Since former-President of Mali Amadou Toumani Toure was ejected from power March 22 as the result of a military coup the country has fallen into chaos as various factions have struggled to fill the power gap. Toure has officially resigned and this begins the process of formaly forming an interim government. Per the stipulations of the constitution of Mali, President of the National Assembly Diouncounda Traore, 70, will be named interim President.
Mali is no stranger to civil strife as half of the country is under control of the Tuaregs who declare themselves citizens of the state of Azawad – a country that is recognized by none other than the Tuaregs themselves. Traore has sworn to fight a ‘total war’ against them to maintain Mali’s territorial integrity.
The military junta that ousted former President Toure, led by Capt. Amadou Sanogo, was heavily involved in the transfer of power to the interim government and will likely be given key positions in the new government. Sanogo was pressured by many international states to transfer power over to an interim government following the fall of Toure’s government.
The difficulty of wresting control of the northern regions from the Tuaregs, coupled with the presence of al-Qaeda in Azawad, has given interim President Traore incentives to offer to begin negotiations with the groups excepting al-Qaeda. However, under the transitional government agreement negotiated with the Economic Community of West African States (ECOWAS), Traore’s main task is to guide Mali’s return to democratic rule – an objective directly complicated by the presence of the Tuareg separatist movement.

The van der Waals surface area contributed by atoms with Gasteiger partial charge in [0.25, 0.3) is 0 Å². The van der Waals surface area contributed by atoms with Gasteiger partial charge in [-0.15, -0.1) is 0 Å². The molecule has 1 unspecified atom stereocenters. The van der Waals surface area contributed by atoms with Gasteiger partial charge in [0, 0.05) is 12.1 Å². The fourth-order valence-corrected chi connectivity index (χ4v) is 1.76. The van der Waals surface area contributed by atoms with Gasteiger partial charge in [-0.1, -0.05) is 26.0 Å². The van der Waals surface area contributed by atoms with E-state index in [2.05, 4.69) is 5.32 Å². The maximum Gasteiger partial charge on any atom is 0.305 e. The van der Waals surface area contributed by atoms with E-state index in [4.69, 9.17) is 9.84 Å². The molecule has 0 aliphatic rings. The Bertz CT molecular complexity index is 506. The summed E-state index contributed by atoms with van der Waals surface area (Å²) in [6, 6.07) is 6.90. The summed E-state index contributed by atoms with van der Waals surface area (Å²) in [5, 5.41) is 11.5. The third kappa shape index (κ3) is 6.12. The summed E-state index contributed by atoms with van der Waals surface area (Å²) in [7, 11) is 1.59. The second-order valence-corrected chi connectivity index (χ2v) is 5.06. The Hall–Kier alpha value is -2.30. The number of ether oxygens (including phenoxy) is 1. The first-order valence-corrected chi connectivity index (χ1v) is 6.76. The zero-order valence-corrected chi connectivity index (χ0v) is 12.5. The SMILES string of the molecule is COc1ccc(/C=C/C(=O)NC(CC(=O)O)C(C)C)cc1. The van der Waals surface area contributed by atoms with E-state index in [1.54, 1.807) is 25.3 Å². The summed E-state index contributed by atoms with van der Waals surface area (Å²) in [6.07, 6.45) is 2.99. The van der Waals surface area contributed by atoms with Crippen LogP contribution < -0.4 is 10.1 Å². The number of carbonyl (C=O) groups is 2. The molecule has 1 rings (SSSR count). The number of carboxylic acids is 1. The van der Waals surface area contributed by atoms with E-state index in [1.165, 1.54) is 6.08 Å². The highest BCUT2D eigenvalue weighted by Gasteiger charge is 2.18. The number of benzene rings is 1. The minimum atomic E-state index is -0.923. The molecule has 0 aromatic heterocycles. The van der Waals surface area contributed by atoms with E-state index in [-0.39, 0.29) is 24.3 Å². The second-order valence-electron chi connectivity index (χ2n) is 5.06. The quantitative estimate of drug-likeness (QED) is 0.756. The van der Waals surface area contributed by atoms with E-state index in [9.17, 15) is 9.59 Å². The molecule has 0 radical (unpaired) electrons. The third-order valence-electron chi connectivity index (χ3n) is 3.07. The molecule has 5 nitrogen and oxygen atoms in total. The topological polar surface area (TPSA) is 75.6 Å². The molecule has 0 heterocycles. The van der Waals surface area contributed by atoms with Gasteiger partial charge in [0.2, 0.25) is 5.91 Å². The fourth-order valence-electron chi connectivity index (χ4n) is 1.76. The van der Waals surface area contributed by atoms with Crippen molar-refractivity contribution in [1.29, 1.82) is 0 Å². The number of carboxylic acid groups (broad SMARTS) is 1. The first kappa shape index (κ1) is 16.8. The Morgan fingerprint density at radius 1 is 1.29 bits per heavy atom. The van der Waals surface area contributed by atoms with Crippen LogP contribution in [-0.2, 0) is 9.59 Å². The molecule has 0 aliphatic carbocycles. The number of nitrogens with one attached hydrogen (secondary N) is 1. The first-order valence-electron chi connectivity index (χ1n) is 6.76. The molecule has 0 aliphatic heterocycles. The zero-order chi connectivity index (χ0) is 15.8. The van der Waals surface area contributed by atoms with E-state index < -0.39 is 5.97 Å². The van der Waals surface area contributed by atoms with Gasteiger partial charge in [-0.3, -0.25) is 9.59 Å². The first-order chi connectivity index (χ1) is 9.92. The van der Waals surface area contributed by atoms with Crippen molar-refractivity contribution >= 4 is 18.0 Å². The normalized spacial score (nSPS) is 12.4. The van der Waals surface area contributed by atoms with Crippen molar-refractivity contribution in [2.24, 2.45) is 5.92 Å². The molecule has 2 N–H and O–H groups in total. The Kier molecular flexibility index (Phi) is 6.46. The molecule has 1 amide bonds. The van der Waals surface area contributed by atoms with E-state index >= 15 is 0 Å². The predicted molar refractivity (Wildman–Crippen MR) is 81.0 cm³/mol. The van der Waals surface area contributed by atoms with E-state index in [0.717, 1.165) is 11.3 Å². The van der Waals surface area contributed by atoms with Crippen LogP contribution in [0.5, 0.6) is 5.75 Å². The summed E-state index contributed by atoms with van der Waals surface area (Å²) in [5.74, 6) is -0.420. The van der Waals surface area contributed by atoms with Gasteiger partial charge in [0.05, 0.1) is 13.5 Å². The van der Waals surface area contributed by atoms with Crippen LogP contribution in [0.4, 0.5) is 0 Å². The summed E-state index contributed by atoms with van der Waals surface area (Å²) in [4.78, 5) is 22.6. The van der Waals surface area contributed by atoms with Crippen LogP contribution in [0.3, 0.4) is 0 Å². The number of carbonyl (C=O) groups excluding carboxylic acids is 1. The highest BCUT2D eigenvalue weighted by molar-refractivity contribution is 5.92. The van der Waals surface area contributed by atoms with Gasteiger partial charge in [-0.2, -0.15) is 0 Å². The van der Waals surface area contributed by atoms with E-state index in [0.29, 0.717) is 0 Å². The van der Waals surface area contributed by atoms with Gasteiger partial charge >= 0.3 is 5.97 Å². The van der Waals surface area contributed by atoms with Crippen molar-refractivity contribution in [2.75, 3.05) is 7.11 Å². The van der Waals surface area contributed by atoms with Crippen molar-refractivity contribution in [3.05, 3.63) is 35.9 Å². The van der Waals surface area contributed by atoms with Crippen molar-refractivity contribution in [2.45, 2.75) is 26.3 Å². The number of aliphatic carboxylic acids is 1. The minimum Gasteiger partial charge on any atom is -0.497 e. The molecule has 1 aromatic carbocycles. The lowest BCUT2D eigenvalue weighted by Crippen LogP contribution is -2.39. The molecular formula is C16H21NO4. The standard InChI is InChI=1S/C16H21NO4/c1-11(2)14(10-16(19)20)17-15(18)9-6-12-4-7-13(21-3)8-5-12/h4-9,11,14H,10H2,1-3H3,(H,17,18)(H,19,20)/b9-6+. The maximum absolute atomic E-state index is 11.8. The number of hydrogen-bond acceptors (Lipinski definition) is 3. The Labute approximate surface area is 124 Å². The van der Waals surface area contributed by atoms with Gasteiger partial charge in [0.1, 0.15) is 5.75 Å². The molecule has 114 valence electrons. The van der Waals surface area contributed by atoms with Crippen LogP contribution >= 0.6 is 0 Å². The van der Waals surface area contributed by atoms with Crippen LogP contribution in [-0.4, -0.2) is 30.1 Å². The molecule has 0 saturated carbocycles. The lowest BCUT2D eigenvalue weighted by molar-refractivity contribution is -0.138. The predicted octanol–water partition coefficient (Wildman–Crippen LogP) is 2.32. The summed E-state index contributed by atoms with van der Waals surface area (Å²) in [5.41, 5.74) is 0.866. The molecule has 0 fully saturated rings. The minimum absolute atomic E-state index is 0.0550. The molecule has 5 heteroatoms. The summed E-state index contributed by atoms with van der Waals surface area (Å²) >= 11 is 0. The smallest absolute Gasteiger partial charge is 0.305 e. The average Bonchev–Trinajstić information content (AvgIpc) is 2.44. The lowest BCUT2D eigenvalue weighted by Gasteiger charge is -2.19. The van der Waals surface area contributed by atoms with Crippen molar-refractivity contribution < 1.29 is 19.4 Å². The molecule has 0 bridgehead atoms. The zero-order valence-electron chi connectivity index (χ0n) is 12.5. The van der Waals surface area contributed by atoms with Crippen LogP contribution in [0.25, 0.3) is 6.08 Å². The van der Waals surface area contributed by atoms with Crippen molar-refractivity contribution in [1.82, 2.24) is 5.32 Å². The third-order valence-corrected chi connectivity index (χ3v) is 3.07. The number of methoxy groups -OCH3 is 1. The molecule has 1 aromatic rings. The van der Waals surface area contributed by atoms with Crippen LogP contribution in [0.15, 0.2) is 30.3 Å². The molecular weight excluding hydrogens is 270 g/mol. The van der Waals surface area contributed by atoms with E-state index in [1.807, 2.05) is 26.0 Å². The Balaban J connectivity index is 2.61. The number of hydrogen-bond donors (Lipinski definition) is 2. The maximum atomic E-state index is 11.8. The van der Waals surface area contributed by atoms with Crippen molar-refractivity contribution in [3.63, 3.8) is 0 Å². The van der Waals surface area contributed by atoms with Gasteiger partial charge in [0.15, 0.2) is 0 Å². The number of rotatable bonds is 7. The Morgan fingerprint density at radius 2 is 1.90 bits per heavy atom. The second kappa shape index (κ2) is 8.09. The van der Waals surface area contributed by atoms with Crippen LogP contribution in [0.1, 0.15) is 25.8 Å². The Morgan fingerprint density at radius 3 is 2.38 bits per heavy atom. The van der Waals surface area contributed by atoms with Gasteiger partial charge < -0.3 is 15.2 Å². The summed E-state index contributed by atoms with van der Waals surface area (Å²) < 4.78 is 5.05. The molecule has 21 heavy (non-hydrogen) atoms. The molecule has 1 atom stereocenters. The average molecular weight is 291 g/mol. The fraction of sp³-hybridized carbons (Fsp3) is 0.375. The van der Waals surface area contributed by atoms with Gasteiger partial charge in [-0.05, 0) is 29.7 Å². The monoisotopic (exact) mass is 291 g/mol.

Mali’s interim Prime Minister, Cheick Modibo Diarra, has formed a cabinet consisting of technocrats and military representatives that were close to the coup that toppled former president Toure. Diarra is a former chairman of Microsoft for Africa and has emphasized non-political backgrounds in his choices for cabinet ministers.
Col. Yamoussa Camara, Col. Moussa Sinko Coulibaly, and Gen. Tiefing Konate will be defence, interior, and civil protection ministers respectively while the new foreign minister will be Sadio Lamine Sow, Tiena Colibaly as minister of the economy, finance, and budget and, finally, Mamadou Namory Traore will serve as the minister of civil service and political reforms.
On May 1, troops loyal to former president Toure attacked those who had staged the coup, killing several people in Bamako. Tensions flared over the attempted arrest of presidential guardsmen by Sanogo’s troops – specifically a guardsman from the ‘Red Berets,’ a group that were loyal to Toure until the end and only reluctantly submitted to the interim government.
This struggle grew into an attempted counter-coup by the Toure-loyalists, an attempt that was thwarted by the junta’s troops. At one point, Sanogo’s troops aired messages over state television alerting the people that they were still in control of certain key sites in the capital city.
Heavy gunfire was reported throughout the capital, and reports indicate that the Toure-loyalists enjoyed the support of local militias in combating the junta’s troops. Ultimately the chaos claimed 14 lives with casualties on both sides. While the counter-coup attempt is defeated for now, tensions remain high within the nation of Mali and uncertainty governs the day.
Meanwhile, the Tuareg separatists have taken advantage of the unrest to seize control of important towns in the north and retrench their control over that region.